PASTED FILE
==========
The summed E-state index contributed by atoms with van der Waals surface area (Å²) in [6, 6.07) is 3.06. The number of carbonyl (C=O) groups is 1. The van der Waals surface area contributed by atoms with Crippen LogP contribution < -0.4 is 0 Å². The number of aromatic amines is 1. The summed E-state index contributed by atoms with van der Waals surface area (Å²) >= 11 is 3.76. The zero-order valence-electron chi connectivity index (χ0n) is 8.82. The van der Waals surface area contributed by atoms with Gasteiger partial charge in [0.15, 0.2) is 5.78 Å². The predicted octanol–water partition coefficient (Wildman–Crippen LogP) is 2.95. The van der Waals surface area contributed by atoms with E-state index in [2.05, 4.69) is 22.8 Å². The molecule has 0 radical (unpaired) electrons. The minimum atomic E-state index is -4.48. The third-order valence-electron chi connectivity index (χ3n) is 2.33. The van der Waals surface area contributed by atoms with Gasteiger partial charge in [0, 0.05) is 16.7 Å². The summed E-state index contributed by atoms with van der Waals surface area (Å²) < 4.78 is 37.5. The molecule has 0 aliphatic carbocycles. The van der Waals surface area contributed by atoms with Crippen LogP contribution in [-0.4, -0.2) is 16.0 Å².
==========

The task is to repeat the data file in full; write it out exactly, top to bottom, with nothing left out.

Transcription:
The summed E-state index contributed by atoms with van der Waals surface area (Å²) in [6, 6.07) is 3.06. The number of carbonyl (C=O) groups is 1. The van der Waals surface area contributed by atoms with Crippen LogP contribution < -0.4 is 0 Å². The number of aromatic amines is 1. The summed E-state index contributed by atoms with van der Waals surface area (Å²) >= 11 is 3.76. The zero-order valence-electron chi connectivity index (χ0n) is 8.82. The van der Waals surface area contributed by atoms with Gasteiger partial charge in [0.15, 0.2) is 5.78 Å². The predicted octanol–water partition coefficient (Wildman–Crippen LogP) is 2.95. The van der Waals surface area contributed by atoms with E-state index in [2.05, 4.69) is 22.8 Å². The molecule has 0 radical (unpaired) electrons. The minimum atomic E-state index is -4.48. The third-order valence-electron chi connectivity index (χ3n) is 2.33. The van der Waals surface area contributed by atoms with Gasteiger partial charge in [0, 0.05) is 16.7 Å². The summed E-state index contributed by atoms with van der Waals surface area (Å²) < 4.78 is 37.5. The molecule has 0 aliphatic carbocycles. The van der Waals surface area contributed by atoms with Crippen LogP contribution in [-0.4, -0.2) is 16.0 Å².